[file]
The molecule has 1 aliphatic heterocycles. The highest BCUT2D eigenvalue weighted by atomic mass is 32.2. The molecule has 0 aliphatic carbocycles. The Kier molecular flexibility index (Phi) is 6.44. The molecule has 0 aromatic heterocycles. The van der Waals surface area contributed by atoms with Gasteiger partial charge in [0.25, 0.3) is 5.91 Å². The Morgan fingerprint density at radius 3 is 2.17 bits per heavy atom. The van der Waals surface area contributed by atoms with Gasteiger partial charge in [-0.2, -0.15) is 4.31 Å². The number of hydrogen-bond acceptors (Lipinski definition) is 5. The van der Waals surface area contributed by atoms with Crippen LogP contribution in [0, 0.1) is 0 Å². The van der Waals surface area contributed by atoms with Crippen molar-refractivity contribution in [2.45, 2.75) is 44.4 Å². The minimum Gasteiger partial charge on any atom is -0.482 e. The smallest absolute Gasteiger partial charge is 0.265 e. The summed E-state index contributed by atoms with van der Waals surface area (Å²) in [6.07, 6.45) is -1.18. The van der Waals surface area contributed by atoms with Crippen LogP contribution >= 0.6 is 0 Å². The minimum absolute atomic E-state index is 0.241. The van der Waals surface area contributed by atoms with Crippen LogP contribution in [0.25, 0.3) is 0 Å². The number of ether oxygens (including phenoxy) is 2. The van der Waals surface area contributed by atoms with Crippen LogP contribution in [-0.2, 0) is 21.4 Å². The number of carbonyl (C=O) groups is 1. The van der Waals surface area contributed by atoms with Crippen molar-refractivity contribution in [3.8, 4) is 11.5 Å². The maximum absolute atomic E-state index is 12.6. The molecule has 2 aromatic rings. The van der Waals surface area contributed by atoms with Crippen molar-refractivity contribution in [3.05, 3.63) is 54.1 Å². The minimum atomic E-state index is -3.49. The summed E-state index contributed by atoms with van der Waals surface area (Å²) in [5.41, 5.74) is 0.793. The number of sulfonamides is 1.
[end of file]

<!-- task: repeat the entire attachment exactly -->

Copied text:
The molecule has 1 aliphatic heterocycles. The highest BCUT2D eigenvalue weighted by atomic mass is 32.2. The molecule has 0 aliphatic carbocycles. The Kier molecular flexibility index (Phi) is 6.44. The molecule has 0 aromatic heterocycles. The van der Waals surface area contributed by atoms with Gasteiger partial charge in [0.25, 0.3) is 5.91 Å². The Morgan fingerprint density at radius 3 is 2.17 bits per heavy atom. The van der Waals surface area contributed by atoms with Gasteiger partial charge in [-0.2, -0.15) is 4.31 Å². The number of hydrogen-bond acceptors (Lipinski definition) is 5. The van der Waals surface area contributed by atoms with Crippen LogP contribution in [0, 0.1) is 0 Å². The van der Waals surface area contributed by atoms with Crippen molar-refractivity contribution in [2.45, 2.75) is 44.4 Å². The minimum Gasteiger partial charge on any atom is -0.482 e. The smallest absolute Gasteiger partial charge is 0.265 e. The summed E-state index contributed by atoms with van der Waals surface area (Å²) in [6.07, 6.45) is -1.18. The van der Waals surface area contributed by atoms with Crippen LogP contribution >= 0.6 is 0 Å². The minimum absolute atomic E-state index is 0.241. The van der Waals surface area contributed by atoms with Crippen LogP contribution in [0.25, 0.3) is 0 Å². The number of ether oxygens (including phenoxy) is 2. The van der Waals surface area contributed by atoms with Crippen LogP contribution in [-0.2, 0) is 21.4 Å². The number of carbonyl (C=O) groups is 1. The van der Waals surface area contributed by atoms with Crippen molar-refractivity contribution in [3.8, 4) is 11.5 Å². The maximum absolute atomic E-state index is 12.6. The molecule has 2 aromatic rings. The van der Waals surface area contributed by atoms with Crippen molar-refractivity contribution in [3.05, 3.63) is 54.1 Å². The minimum atomic E-state index is -3.49. The summed E-state index contributed by atoms with van der Waals surface area (Å²) in [5.41, 5.74) is 0.793. The number of sulfonamides is 1.